There’s a marked similarity in the fortunes of independent book sellers and independent wine merchants, as Graham Holter reports
Given the job of designing the perfect high street, most of us would include a decent independent wine shop.
There’s perhaps an argument to be made that access to a quality wine merchant even has an effect on property values. But it’s a hard claim to quantify, at least in isolation, because where you find a specialist wine shop, you’re also likely to find a butcher’s, a good bakery, certainly some popular coffee shops, and possibly a reasonable deli.
It’s no secret that, when scouting for locations, wine merchants are attracted and reassured by other specialist food and drink retailers. It proves that the audience they are looking for is already there.
Maybe there’s a correlation with book shops, too. Indeed figures from the Booksellers Association, as our graph on the right demonstrates, suggest that the fortunes of independent book shops and independent wine merchants have been on a similar upward trajectory since 2016 – and their numbers are remarkably alike.
Both sectors have, in the past, been given the last rites by some commentators. Indie book shops were predicted to be wiped out by Amazon; indie wine shops were going to lose their market share to supermarkets and the big online players.
Changing consumer dynamics have certainly presented existential challenges for independents of all types. But it’s striking that wine stores and book shops have not merely survived: they have thrived.
Meryl Halls, managing director of the Booksellers Association, which represents chain and indie bookshops alike, says: “Book shops are crucially important – and valued – parts of our high street communities. Book shops bring social and cultural capital to every town, village, suburb or city centre they are part of, and punch way above their weight in terms of impact and engagement locally, and nationally.”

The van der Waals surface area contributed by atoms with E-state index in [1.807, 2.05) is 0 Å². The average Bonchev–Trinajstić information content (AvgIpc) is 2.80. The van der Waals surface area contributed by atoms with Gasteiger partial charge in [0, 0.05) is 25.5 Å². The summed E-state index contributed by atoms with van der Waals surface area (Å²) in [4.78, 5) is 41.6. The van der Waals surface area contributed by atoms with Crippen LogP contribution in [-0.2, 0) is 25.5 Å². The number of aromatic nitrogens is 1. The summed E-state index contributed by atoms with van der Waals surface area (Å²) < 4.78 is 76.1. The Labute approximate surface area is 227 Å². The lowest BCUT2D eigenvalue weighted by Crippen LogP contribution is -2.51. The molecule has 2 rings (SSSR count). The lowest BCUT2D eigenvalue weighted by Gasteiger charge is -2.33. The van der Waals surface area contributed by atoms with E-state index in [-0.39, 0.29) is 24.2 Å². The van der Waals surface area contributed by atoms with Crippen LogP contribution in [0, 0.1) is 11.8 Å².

It’s interesting that both sectors saw sizeable increases during the pandemic. High streets experienced mini booms after Covid hit, but in many cases retailers misjudged what would happen once some sort of normality returned. Not every shop that opened is still trading today.
In the worlds of wine and books, this problem isn’t so obvious, though it’s possible that the scenario might have changed when the numbers are analysed again in a year’s time.
Meanwhile, the words of Meryl Halls apply as much to the independent wine trade as they do her own membership.
“What is particularly pleasing is to be able to welcome a new cohort of book sellers to the industry,” she says. “Those with fresh eyes, new perspectives, energy and a commitment to the cultural contribution of book selling to our society and our economy.
“This new energy is so important to the future viability and diversity of our sector.
“The number of book shops has grown gradually and slowly since 2016; during the pandemic we saw a frankly astonishing number of new entrants to book selling. Drawn by the cultural relevance of books, reading and bookshops, inspired by the activism on display amongst current book sellers, seeing bookselling as a valid and rewarding career choice – these are all reasons why people open book shops.”